The literary and cultural renewal began with the more intensive contacts to the western European colonial powers in the 19th century, which emerged after Napoleon Bonaparte’s campaign in Egypt (1798-1801) developed. Book printing, in Egypt since 1824 (in other countries, with the exception of small Christian presses, later), enabled the further distribution of classical works as well as the printing of official and private newspapers and magazines, of translations of medical, scientific and humanistic works and initially rather adaptations of Western European stories, novellas and novels of the time. This made previously unknown literary genres in Arabic public. The centers of the renewal movement were initially Syria and Lebanon as well as Egypt. Other countries such as Iraq and the states of North Africa followed relatively late, the Gulf states hesitantly. New secular schools were established, which were soon followed by universities. The literary and cultural-political journals, which flourished from around 1870, promoted these developments. Writers, journalists and translators – often in personal union – had to lexically adapt the classical literary language to technical, civilizational, economic, cultural and social developments (through new formations, loan translations from French and English). The linguistic style gradually changed, mostly to greater simplicity; Rhyming prose went out of fashion. The translations of occidental poetry range from the Iliad by the Lebanese Adapt cultural and social developments (through new formations, loan translations from French and English). The linguistic style gradually changed, mostly to greater simplicity; Rhyming prose went out of fashion. The translations of occidental poetry range from the Iliad by the Lebanese Adapt cultural and social developments (through new formations, loan translations from French and English). The linguistic style gradually changed, mostly to greater simplicity; Rhyming prose went out of fashion. The translations of occidental poetry range from the Iliad by the Lebanese S. Bustani to the poetry of the French symbolists.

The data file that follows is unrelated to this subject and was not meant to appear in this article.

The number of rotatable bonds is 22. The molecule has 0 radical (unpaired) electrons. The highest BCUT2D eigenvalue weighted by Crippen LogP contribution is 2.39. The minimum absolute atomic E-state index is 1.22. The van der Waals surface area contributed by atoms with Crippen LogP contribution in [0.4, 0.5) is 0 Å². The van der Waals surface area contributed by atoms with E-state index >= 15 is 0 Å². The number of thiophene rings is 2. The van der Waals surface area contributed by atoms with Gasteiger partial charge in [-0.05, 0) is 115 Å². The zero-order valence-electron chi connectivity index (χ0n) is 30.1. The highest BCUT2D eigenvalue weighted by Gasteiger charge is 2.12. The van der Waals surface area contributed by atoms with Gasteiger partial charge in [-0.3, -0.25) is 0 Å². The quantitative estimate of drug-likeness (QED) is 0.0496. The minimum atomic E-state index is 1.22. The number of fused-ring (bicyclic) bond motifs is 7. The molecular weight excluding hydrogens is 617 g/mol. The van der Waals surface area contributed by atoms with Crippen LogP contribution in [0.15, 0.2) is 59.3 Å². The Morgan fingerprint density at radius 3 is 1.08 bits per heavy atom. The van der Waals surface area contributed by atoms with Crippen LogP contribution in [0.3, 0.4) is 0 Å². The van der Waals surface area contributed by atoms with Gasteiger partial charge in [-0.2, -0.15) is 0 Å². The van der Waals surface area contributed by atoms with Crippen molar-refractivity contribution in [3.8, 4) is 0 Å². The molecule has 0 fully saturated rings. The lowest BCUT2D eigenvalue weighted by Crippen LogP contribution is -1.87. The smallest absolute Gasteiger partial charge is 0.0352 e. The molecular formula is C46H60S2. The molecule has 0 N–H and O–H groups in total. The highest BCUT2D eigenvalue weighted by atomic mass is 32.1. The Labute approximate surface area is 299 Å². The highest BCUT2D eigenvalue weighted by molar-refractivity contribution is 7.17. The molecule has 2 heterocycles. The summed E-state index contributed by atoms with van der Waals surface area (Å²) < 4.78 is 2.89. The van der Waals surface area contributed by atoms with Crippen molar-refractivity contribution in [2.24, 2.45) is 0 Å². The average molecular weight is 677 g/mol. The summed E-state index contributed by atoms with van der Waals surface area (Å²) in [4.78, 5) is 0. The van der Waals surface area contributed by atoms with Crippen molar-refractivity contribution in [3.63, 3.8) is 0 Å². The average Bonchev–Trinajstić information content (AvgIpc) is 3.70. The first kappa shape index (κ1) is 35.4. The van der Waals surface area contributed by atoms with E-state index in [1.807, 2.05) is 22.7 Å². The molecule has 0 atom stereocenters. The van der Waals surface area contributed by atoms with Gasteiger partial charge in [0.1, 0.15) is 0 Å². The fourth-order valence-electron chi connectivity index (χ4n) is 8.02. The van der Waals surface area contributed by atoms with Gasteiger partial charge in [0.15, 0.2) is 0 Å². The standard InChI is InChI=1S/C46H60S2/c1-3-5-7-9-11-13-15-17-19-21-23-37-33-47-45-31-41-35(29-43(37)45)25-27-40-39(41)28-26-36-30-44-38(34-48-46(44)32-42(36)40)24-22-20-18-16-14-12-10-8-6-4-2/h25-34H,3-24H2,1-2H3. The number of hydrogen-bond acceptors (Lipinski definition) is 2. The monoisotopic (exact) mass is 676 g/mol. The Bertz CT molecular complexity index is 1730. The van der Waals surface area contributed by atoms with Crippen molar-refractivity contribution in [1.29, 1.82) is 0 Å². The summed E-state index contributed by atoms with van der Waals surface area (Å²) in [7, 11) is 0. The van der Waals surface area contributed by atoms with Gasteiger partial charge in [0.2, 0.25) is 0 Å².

From the 13th to the 19th century, there were popular shadow games, often of a coarse humorous character, e.g. B. from the Egyptian ophthalmologist Ibn Daniyal († 1310).
Since 1847 the maronite M. Nakkasch initiated theatrical performances of dramas in his house in Beirut, initially based on French models (Molière ), but then also based on stories from “The Thousand and One Nights”; later in Damascus the merchant Abu Chalil al-Kabbani (* 1841, † 1902), who then had to emigrate to Cairo, and the Jew Jakub Sannu (* 1839, † 1912), who was also the editor of a political-satirical magazine.
The Lebanese I. Ahdab , the Egyptian A. Schauki , the Lebanese emigrated to Cairo Sainab Fawwas (* 1860?, † 1914) and others. wrote historicizing reading dramas. Mohammed and M. Taimur , T. Hakim and J. Idris wrote realistic socio-critical dramas in Egypt, the latter also wrote social satires and allegorical political satires in the Cairo dialect.
According to itypeauto, drama as a genre that (appropriately designed) can also address illiterate people has been used (especially by the Syrian Saadallah Wannus, * 1941, † 1997) for the »theater of politicization« since around 1970. Dramaturgical means that can be traced back to B. Brecht and E. Piscator in connection with updated historical material and characters are intended to raise awareness of political repression and the possession of power as generally corrupting.